Click on either image to enlarge.

Ever see one of these? If you’ve ever ordered one of their donuts or cookies, etc. then you’d have to be pretty quick not to. It’s as if all of their employees are trained to give you a paper product by default

And it makes no difference if you happen to be an in-store customer. It doesn’t usually even matter if you specifically tell them that your order is “for here” instead of “to go.” In my experience, it often doesn’t matter if you specifically tell them “I don’t need a bag.”

And of course, each of these orders is accompanied by up to a half-dozen paper napkins. It doesn’t matter that the bag may only contain a single item. It doesn’t matter that each customer table has a dispenser from which the customer can help themself to however many they may require (usually fewer, I’m guessing). It doesn’t matter if they’re used or not. Just toss them in the garbage on your way out.

I haven’t seen much evidence that the Tim Horton company cares about the environment. Oh sure, they spend some of their advertising bucks trying to convince you that they’re a good corporate citizen, but how often do you see any truth in advertising? By extolling you to “Respect the Environment” on the back of their bags, I suppose they’re hoping that you will jump to a conclusion that they care. But does that qualify as proof?

When Tim Horton’s starts to serve up everything on china, by default, and customers are required to specify paper in order to get products that way, then maybe I’ll be willing to consider whether or not they actually give a damn besides anything other than their bottom line.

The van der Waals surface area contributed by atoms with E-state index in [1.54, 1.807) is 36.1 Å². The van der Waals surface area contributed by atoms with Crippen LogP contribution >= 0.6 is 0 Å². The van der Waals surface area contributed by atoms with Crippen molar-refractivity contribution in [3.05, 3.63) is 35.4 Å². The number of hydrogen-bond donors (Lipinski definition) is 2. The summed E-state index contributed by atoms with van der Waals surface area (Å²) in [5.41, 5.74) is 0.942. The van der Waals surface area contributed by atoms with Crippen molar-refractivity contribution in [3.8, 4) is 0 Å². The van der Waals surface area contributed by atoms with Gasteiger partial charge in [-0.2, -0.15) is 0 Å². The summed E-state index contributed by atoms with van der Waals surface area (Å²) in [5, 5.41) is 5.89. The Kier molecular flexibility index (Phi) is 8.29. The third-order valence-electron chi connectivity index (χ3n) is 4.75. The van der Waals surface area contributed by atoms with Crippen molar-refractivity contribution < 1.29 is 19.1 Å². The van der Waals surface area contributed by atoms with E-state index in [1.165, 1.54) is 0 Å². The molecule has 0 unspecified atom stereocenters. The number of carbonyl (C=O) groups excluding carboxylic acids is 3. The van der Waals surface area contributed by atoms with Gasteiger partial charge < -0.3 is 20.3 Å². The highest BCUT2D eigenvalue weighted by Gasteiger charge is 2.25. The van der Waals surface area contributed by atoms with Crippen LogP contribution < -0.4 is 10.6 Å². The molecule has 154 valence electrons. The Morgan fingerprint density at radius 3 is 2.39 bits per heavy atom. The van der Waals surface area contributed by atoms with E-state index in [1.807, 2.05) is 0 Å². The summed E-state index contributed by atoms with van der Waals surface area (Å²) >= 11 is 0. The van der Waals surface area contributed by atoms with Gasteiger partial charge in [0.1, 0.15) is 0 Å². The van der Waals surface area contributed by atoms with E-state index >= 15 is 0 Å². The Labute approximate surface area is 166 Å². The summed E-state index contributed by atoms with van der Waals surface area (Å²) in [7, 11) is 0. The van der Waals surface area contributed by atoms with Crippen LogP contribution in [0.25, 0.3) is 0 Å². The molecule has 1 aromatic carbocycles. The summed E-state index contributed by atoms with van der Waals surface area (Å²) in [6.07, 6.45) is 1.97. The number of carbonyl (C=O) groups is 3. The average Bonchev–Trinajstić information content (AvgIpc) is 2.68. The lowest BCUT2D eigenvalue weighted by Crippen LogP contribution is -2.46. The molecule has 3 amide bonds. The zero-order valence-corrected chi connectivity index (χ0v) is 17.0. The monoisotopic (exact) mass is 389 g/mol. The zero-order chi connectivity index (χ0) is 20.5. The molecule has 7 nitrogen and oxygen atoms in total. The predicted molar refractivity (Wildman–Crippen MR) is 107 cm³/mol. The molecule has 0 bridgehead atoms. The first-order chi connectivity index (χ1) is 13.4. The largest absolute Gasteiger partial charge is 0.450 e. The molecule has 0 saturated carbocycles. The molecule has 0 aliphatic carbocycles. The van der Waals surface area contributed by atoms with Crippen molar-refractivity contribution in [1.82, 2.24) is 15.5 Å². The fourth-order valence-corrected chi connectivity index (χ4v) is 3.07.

Library Service Reduction

February 17, 2007

As I mentioned yesterday, the 2nd-floor central library’s entrance to the Galleria Mall has been arbitrarily closed to patrons.A significant convenience, it was deprived without the library’s customary fanfare and without any prior public consultation.

Here is the explanation which I have now received from Nancy Ward (Manager, Public Services) :

The Library is aware that the closure of the second floor entrance will be inconvenient for some of our customers. This was a tough decision and was based on an analysis of many factors. I will try to explain why we feel that this is a decision that will benefit our service.

Security: Security of patrons, collections and staff will be enhanced by having one service point on the main floor. This will enable our security staff to be able to monitor the entrance effectively and efficiently.

Main Floor Revitalization: The Library is in the process of major changes to our first floor. We envision more displays, popular collections and high demand items in this area. This will make a very inviting place to visit. In order to provide more assistance to customers on the first floor we are concentrating our staff resources at one entrance.

Service Efficiency: Holds, self check units and customer service staff will all be concentrated in one service area. This is a more efficient use of staff resources given the much lower usage of the second floor. In addition, it will provide more opportunity for staff to provide customer service at the desk.

I hope that this outline of our reasons for deciding to close the second floor service point will answer your question. The Library also hopes that you will find the new first floor area well worth visiting.

Click here if you wish to find out who is responsible for this service reduction and how to contact them.